British writer, Kazuo Ishiguro, wins Nobel prize in literature

English author and novelist,  Kazuo Ishiguro, has been named winner of the 2017 Nobel prize in literature.

While the result dashed the hope of many Africans who had expected Ngugi Wa Thiongo would get it, the BBC reports that the author of the novels titled The Remains of the Day and Never Let Me Go, was praised by the Swedish Academy as a writer “who, in novels of great emotional force, has uncovered the abyss beneath our illusory sense of connection with the world”.

With writers, such as Margaret Atwood, Ngugi and Haruki Murakami leading the odds at the bookmakers, Ishiguro was a surprise choice.

But his blue-chip literary credentials return the award to more familiar territory after last year’s controversial selection of the singer-songwriter Bob Dylan.

The 62-year-old writer said the award was “flabbergasting flattering”.He has written eight books, which have been translated into over 40 languages.

He told the BBC that he hadn’t been contacted by the Nobel committee and wasn’t sure whether it was a hoax.

“It’s a magnificent honour, mainly because it means that I’m in the footsteps of the greatest authors that have lived, so that’s a terrific commendation,” he said

Ishiguro said he hoped the Nobel Prize would be a force for good.

He said,”The world is in a very uncertain moment and I would hope all the Nobel prizes would be a force for something positive in the world as it is at the moment.”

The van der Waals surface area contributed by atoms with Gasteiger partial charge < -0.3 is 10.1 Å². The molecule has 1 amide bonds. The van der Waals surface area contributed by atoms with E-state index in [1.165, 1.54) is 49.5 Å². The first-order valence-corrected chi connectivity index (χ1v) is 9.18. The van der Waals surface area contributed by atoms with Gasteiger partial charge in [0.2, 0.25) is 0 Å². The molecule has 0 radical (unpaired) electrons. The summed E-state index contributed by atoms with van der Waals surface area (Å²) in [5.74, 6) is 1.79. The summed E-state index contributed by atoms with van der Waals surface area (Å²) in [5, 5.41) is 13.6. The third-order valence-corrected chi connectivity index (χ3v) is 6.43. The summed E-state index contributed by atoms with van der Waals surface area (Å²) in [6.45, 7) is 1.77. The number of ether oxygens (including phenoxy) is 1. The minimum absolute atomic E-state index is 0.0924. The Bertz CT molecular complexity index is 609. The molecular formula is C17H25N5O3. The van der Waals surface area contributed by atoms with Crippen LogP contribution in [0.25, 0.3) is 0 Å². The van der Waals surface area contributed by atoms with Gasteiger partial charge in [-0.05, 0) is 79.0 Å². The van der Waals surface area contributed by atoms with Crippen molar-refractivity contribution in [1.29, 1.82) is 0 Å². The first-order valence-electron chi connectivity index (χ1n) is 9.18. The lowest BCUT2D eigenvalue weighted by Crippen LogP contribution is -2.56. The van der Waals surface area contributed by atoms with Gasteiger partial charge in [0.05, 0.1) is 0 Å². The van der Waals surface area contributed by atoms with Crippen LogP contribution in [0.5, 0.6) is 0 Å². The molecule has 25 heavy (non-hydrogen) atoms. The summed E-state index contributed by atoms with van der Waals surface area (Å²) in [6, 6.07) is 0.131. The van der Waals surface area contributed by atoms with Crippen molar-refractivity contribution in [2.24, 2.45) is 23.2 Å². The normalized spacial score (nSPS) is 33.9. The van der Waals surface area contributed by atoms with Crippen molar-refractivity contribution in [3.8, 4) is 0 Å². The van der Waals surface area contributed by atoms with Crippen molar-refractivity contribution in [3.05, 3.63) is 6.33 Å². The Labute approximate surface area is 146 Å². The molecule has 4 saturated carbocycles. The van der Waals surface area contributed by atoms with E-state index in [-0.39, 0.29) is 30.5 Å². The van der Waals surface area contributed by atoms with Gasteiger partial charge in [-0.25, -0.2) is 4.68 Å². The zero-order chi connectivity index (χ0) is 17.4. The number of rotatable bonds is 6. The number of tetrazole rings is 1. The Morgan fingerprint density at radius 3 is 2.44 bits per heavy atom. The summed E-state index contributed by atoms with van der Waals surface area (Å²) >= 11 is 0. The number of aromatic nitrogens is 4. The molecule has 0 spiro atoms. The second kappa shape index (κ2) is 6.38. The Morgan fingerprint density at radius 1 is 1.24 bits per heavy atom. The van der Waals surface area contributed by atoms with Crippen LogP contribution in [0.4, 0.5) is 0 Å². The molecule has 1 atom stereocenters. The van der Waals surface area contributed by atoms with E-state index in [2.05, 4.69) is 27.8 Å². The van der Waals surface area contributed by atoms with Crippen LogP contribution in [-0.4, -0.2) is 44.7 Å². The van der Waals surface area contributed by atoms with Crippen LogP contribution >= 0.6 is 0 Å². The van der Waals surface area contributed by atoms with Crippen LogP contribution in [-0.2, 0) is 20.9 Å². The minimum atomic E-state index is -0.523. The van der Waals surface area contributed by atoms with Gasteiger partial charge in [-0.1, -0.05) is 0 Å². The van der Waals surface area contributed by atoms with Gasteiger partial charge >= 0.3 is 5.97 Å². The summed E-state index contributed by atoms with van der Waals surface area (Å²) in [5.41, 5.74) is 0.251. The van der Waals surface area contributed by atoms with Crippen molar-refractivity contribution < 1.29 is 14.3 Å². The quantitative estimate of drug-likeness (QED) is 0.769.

“I’ll be deeply moved if I could in some way be part of some sort of climate this year in contributing to some sort of positive atmosphere at a very uncertain time.”

Born in Nagasaki, Japan, in 1954, he moved to England with his family when his father was offered a post as an oceanographer in Surrey

He read English and philosophy at the University of Kent after a year’s gap that included working as a grouse beater for the Queen Mother at Balmoral.

He studied an MA in creative writing at the University of East Anglia, where his tutors were Malcolm Bradbury and Angela Carter. His thesis became his critically acclaimed first novel, A Pale View of Hills, published in 1982. He won the Booker Prize in 1989 for The Remains of the Day.

His work, which includes scripts for film and television, looks at themes of memory, time and self-delusion.The Nobel committee praised his latest book The Buried Giant, which was released in 2015, for exploring “how memory relates to oblivion, history to the present, and fantasy to reality”.

Source: Punch

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